Wednesday, December 10, 2014

Housing Jerk Around

I received a letter in the mail at TPI yesterday that informed me that I'd been removed from the Fountain Place subsidized housing unit wait list, so after grabbing some stuff shipped to me by a friend (a rain poncho, a second pair of long johns, and a pair of military wool fingerless gloves!) I headed immediately over to find out what the deal was; remember, I was just there a week ago checking in on my wait list status! Not only was I reassured that the letter was something I could completely disregard, he went so far as to say that he'd be able to tell me today how much farther up the wait list recent notices given have propelled me — implying rather strongly that a one-bedroom subsidized unit will be available for me. Which I took to be good news, because I'm sick and tired of living on the streets, now that everyone from all over the country is moving to Portland diminishing our local charities and importing their barbarism and madness and criminality.

Of course the manager told me today that he should know for certain tomorrow, and handed me an application form for me to fill out in the event he bears me tidings both punctual and glad when I return to his office. I'm not counting on either, and in all honesty I feel as though I'm just setting myself up for disappointment bothering with low-income housing wait lists; at any given point between now and the day I walz into a housing unit with a lease agreement a wall can be thrown up in front of me or the rug jerked out from beneath my feet. Hell, I'm expecting at some point for the good people of America and its (not quite) representative government to decide to let the trickle of social services run completely dry, tossing me out on the streets again because the world needs more military hardware to harry its beleaguered people with.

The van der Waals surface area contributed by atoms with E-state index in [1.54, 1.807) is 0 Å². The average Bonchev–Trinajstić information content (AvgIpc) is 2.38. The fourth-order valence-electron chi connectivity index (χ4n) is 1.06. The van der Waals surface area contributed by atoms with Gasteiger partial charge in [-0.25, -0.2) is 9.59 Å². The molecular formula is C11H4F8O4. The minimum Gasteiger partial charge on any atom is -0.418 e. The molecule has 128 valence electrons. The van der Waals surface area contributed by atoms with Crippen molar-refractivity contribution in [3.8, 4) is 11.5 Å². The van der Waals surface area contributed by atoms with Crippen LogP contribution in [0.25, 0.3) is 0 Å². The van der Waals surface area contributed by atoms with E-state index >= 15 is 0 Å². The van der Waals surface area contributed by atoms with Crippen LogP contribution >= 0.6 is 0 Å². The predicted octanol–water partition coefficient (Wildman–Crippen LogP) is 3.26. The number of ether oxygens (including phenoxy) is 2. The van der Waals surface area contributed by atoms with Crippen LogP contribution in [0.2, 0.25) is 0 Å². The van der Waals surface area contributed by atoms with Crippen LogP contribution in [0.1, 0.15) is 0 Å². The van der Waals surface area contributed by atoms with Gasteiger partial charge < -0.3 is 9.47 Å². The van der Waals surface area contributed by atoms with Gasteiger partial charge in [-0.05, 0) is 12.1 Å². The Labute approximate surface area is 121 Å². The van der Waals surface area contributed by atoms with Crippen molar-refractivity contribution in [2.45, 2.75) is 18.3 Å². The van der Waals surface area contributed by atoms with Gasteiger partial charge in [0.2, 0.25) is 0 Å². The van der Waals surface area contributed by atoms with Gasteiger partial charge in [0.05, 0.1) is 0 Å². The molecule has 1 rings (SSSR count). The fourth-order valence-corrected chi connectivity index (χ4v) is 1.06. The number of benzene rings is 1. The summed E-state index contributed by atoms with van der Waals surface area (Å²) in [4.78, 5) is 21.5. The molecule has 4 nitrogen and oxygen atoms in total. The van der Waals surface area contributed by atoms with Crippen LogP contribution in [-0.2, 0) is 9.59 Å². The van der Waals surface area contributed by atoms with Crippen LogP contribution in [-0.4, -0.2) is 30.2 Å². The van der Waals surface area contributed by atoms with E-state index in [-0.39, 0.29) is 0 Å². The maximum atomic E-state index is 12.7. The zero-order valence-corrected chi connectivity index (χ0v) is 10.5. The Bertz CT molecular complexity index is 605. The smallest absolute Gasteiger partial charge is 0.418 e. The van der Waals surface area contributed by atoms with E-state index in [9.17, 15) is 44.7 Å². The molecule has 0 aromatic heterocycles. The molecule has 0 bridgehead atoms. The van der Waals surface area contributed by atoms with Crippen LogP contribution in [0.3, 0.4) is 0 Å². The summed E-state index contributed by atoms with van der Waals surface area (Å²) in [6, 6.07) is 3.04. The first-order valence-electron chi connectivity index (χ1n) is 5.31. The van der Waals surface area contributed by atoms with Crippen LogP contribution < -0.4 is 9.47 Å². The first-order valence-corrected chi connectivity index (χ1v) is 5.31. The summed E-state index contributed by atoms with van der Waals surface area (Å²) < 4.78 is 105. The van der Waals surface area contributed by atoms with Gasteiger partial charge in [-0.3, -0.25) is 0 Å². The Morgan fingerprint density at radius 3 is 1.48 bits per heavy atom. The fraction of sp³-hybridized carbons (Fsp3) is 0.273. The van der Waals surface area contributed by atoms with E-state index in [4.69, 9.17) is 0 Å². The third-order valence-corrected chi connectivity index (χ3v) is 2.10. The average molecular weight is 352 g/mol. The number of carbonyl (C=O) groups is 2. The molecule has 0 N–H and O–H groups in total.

That's what happens when you're not a single mother, an immigrant, a minority, a vet, or disabled. Which wouldn't even be an issue for me if there was a job market for unskilled people like me whose youthful follies have caused us to mature into vinegar instead of wine; also if the cost of living would at least match pace in its increase with proletarian wage increases. How many people will be living on the streets in ten, twenty, or even thirty years? The world of livability is shrinking toward the gilded vertex of the socioeconomic pyramid, and I see it clearly because I was out here while the middle class had only vague apprehensions about its financial future, whining about credit debt and college expenses while still aglow with savings-strategy optimism. In a recent speech Ursula K. Le Guin eloquently expressed contempt for the apparent inexorable might of today's capitalism, but sitting on my loading dock I see it sneering smugly back at her and all the rest of us.

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